Style always evolving
Published: Sunday, January 5, 2003 at 6:01 a.m.
Last Modified: Saturday, January 4, 2003 at 10:34 p.m.
In 1987, the jazz trumpeter and group leader Miles Davis attended a White House reception in honor of Ray Charles with his wife at the time, the actress Cicely Tyson. When a woman asked him what he had done to be invited, he answered: "Well, I've changed music four or five times. . . What have you done of any importance other than be white?"
So What: The Life of Miles Davis
By John Szwed
(Simon & Schuster, 488 pages, $28)
Illustrated biography of jazz trumpeter and group leader.
'So What: The Life of Miles Davis'
By John Szwed.
Illustrated. 488 pages. Simon & Schuster. $28.
Or so reports John Szwed, a jazz critic and professor of anthropology, African-American studies, music and American studies at Yale, who has, with "So What," written the first Davis biography since Davis' death in 1991 at 65.
In his voluminous notes, Szwed attributes this quotation to Davis' autobiography ("Miles," written with the poet Quincy Troupe and published in 1989). But there, in a book widely criticized as flamboyantly inaccurate and self-mythologizing (though elsewhere admired for its sass and style and insights), Davis says he said: "Well, I've changed music five or six times, so I guess that's what I've done and I guess I don't believe in playing just white compositions. Now, tell me what have you done of any importance other than be white, and that ain't important to me, so tell me what your claim to fame is." So, one might wonder, what? (This book's title actually derives from a famous track on one of Davis' most famous albums, "Kind of Blue.") Who really cares if he said four or five or five or six? Szwed certainly has a right to tighten up quotations, even shakily remembered ex-post-facto embellished quotations, and his version is punchier and pithier.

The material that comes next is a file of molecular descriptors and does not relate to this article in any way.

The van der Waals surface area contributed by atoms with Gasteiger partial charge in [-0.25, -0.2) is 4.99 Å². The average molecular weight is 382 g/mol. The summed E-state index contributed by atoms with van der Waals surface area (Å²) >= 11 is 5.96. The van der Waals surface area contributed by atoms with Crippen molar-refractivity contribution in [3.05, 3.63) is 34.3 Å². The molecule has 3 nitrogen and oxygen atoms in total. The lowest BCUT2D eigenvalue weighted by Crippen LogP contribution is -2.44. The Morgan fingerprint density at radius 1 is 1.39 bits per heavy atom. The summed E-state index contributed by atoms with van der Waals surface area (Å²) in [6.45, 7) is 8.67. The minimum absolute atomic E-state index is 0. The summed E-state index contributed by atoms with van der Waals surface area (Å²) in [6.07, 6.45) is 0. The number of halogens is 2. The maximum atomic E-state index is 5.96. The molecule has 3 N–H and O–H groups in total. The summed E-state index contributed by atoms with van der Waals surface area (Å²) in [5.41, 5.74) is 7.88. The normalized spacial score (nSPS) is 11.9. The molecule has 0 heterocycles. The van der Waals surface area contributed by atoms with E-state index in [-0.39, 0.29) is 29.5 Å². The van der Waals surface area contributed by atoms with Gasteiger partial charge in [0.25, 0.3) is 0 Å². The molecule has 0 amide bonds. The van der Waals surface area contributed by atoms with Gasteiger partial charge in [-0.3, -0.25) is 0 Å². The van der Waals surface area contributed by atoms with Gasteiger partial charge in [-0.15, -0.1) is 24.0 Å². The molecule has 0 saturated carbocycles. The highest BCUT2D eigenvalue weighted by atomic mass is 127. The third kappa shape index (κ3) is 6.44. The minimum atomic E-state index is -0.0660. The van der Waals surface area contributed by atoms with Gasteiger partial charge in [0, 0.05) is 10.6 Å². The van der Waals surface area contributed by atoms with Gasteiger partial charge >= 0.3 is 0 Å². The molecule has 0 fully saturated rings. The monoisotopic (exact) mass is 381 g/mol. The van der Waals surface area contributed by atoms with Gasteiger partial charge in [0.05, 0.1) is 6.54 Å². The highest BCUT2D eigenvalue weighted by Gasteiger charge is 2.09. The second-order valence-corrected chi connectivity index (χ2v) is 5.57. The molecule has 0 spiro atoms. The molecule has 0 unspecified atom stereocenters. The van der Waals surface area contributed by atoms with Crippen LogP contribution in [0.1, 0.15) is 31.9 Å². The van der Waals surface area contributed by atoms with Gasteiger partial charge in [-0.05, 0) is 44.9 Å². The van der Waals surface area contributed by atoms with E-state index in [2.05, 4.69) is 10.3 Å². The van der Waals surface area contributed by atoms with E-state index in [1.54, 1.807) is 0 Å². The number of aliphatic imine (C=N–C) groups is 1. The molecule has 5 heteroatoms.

The discrepancy between the versions makes one a little apprehensive, however, since this new biography's chief value - despite Szwed's disclaimer to comprehensiveness - is that it pulls together pretty much everything ever written about Davis and offers a distilled, up-to-date recounting of his complex, brilliant, maddening and still tendentiously controversial life.
Szwed has interviewed some fresh voices that have not heretofore had their say: family members, lovers and musical collaborators. But the bulk of this book is his dutiful culling of published works, film documentaries, and written and recorded archives to present the fullest picture of his subject yet attempted. So when funny little discrepancies crop up between the source and his version, one frets.
For all his fabled irascibility, of course, Davis was right about his own career accomplishments. Duke Ellington compared him to Picasso, in his constant musical reinventions. Yet those reinventions got him into constant trouble. Musicians, critics and fans cling to what they've come to know and too often regard change as betrayal. Davis changed a lot, and hence, in many people's eyes, he betrayed himself and them over and over. Especially since his was a life addled by drugs: heroin, and later alcohol and cocaine, as well as an endless round of prescription drugs to relieve him of the pain from his horrific illnesses and injuries. Fortunately for us (if not necessarily for him) his biggest, longest-lasting addiction was to music.
Whether you count his changes as four or five or six, he moved from the Juilliard School to bebop (as a young member of Charlie Parker's quintet in the 1940s), to cool jazz (helping on the fly to spawn West Coast cool jazz), to so-called modal jazz (abandoning traditional chord changes for improvisations based on modal scales), to jazz-rock and jazz-funk, to layered recordings built up from edited tracks, to open-ended explorations of roiling, murky sonic textures. Those later styles, which overlapped, continue to influence not only younger jazz musicians but also noise-rockers and ambient producers like Brian Eno.